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Environment

The Search for a Winning Climate Change Frame

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When much of the United States was being hammered by drought and brutal heat waves this past summer, there were many media stories that made a climate change connection. The ugly weather and drought-related misery prompted a sarcastic headline from Time:

Now Do You Believe in Global Warming?

The sense in climate concerned circles was that finally--finally!--climate change was hitting home. People could grasp the problem in a tangible way. It was no longer a distant and imperceptible threat. Then in August NASA climate scientist James Hansen published his op-ed and paper, cementing the perception in many minds that global warming was responsible for the extreme heat and freakish weather of recent years. (Not everyone was on board.) Whether this perception will hold once the drought ends and winter arrives is an open question. Regardless, in varied corners of the climate/communication sphere, there's been a notable emphasis on localizing global warming. It's taken different forms. For example, at Climate Central, you'll see a new report that links the increasing occurrence and severity of Western wildfires to climate change. (For a more nuanced take, this by Brad Plumer is the best I've read.) A different path has been advanced by media scholar Matthew Nisbet, who recommends reframing climate change as a public health threat. In a back-and-forth exchange with Matt this week, via an informal email group we both belong to, I've expressed my general doubts about the efficacy of local climate messaging. To be sure, I see much value in the kind of public engagement that Matt has previously suggested. Public forums that bring together multiple stakeholders (and diverse views) are a good thing. They foster dialogue, greater understanding of the topic, and respect for different perspectives. But I'm not convinced that complex causal connections between global global warming and say, West Nile Nile disease or a higher incidence of allergies, is going to make the case for climate change impacts at a local level. But Matt is not alone in seeing the value of this tack. In a NYT op-ed, historian Christopher Sellers says that today's environmental movement "should reframe climate change as a local issue" for suburban America. Sellers writes:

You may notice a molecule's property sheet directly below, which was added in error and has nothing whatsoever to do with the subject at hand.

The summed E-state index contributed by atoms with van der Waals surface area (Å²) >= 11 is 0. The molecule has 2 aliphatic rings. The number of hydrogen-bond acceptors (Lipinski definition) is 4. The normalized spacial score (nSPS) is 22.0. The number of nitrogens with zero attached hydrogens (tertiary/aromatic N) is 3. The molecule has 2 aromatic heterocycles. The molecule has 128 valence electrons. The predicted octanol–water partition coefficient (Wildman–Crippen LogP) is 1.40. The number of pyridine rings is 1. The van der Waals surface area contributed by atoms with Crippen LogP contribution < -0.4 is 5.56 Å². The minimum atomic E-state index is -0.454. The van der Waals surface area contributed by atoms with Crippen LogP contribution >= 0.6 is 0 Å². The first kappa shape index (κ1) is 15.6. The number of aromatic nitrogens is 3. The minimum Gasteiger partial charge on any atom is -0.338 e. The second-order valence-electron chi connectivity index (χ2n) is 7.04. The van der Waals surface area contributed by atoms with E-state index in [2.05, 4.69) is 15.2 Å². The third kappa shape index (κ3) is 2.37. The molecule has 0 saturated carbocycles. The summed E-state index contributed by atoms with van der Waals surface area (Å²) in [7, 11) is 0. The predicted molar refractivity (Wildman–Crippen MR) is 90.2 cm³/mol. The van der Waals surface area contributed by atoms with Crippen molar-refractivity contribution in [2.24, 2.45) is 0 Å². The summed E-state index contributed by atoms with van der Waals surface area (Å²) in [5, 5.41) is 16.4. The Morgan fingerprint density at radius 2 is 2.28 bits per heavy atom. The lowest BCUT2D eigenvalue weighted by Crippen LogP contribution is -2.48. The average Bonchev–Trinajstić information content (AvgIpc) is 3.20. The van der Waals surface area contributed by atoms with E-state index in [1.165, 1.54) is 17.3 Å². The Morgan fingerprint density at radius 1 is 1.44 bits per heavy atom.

It's not as far-fetched as it might sound. Already, one can find suburban households, churches and homeowner associations interested in how to do things "greener," whether it's recycling or landscaping. The trick will be finding concerns that spark imaginations and mobilize group energies at this local level, and working from there.

The op-ed spurred continuing exchanges within the email group, including this response from me:

The trick is to make climate change visceral--perceived to be an immediate threat, like the polluted rivers and air that catalyzed the green movement 40 years ago. That is no easy trick, despite the best efforts of climate activists.

Andy Revkin also chimed in:

It would, in the end, have to be a trick (not Phil Jones' usage), because there's no way to honestly make greenhouse-driven climate change visceral for those who matter (climate-insulated prosperous folks and energy-impoverished developing folks with other far more visceral priorities).

Whether you agree or not, the struggle to communicate the perils of climate change goes on.

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